But it wasn’t just code. Marz also hit the campaign trail, blitzing conferences:

Over the next year I did a ton of talks on Storm at conferences, meetups, and companies. I believe I did over 25 Storm talks. It got to a point where I could present Storm with my eyes closed. All this speaking got Storm more and more exposure.

The result, however, was worth it:

The marketing paid off and Storm acquired production users very quickly. I did a survey in January of 2012 and found out Storm had 10 production users, another 15 planning to have it in production soon, and another 30 companies experimenting with the technology. To have that many production users for a major piece of infrastructure in only 3 months since release was very significant.

Get Yourself A Story Teller

Storm has become an incredibly important project, but it never would have reached this stage without a lot of marketing along the way. As should be clear by now, I’m not talking about billboards along Highway 101 or pop-up ads on Hacker News (if those existed). 

Rather, I’m suggesting highly informative marketing like Marz did to raise awareness of and interest in Storm:

Building a successful project requires a lot more than just producing good code that solves an important problem. Documentation, marketing, and community development are just as important. Especially in the early days, you have to be creative and think of clever ways to get the project established. Examples of how I did that were making use of the Twitter brand, starting the mailing list a few months before release, and doing a big hyped up release to maximize exposure. Additionally, there’s a lot of tedious, time-consuming work involved in building a successful project, such as writing docs, answering the never-ending questions on the mailing list, and giving talks.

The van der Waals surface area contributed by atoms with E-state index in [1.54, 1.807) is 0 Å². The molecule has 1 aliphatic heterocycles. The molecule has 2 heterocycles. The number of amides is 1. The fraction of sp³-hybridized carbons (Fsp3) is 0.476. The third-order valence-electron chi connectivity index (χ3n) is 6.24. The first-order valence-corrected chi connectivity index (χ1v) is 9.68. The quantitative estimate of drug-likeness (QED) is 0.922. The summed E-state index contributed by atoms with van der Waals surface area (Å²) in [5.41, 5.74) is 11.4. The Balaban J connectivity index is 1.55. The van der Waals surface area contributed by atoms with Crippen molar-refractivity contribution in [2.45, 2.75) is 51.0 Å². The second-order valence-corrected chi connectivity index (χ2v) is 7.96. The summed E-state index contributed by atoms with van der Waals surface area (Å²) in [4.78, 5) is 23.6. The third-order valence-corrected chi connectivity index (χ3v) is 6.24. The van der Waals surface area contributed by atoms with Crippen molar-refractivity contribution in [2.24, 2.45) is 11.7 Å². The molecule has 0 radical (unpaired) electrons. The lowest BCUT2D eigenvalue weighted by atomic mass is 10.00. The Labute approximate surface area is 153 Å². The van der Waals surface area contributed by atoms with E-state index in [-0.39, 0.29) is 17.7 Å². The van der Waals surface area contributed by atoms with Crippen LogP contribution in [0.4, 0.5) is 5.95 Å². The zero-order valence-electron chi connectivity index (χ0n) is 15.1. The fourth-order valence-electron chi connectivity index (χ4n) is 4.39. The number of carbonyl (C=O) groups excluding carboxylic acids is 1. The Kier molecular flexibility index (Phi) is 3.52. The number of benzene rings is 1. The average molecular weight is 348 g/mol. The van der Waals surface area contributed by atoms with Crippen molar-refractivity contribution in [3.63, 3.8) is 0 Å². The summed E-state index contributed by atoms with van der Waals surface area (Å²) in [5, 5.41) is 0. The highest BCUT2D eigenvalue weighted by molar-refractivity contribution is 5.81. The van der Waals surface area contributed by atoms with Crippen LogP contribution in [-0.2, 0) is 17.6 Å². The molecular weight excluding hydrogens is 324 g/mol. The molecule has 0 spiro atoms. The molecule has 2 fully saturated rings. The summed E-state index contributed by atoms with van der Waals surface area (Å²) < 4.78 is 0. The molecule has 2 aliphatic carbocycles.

This isn’t the sexy work of a code jockey. But it’s this very marketing drudgery that often will make the difference between a great project that no one uses and a great project that changes the world. Linux, for example, didn’t hit its stride in the enterprise until IBM committed to spend $1 billion marketing and promoting it. 

Storm, for its part, didn’t require a $1 billion injection. But it did require a heck of a lot of Marz’s time spent marketing, not coding.

Lead image courtesy of Shutterstock

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Google Makes Conversational Search Even More Intelligent by @mattsouthern

The Google Search app on your smartphone is probably not the first place you would turn to when planning a trip, but that may no longer be the case after today’s announcement regarding conversational search. Google has upgraded its conversational search functionality with new features that aim to make it easier for people to plan things. Here is an overview of the new features: Location-based conversational search — search for locations near you by asking something like “Ok Google, show me restaurants near my hotel”. You don’t even have to use the hotel name if the reservation info is stored […]

The post Google Makes Conversational Search Even More Intelligent by @mattsouthern appeared first on Search Engine Journal.

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Live At #Pubcon Day 2: The Future Of Everything, Optimizing For Hummingbird, US Search Awards, and More! by @mattsouthern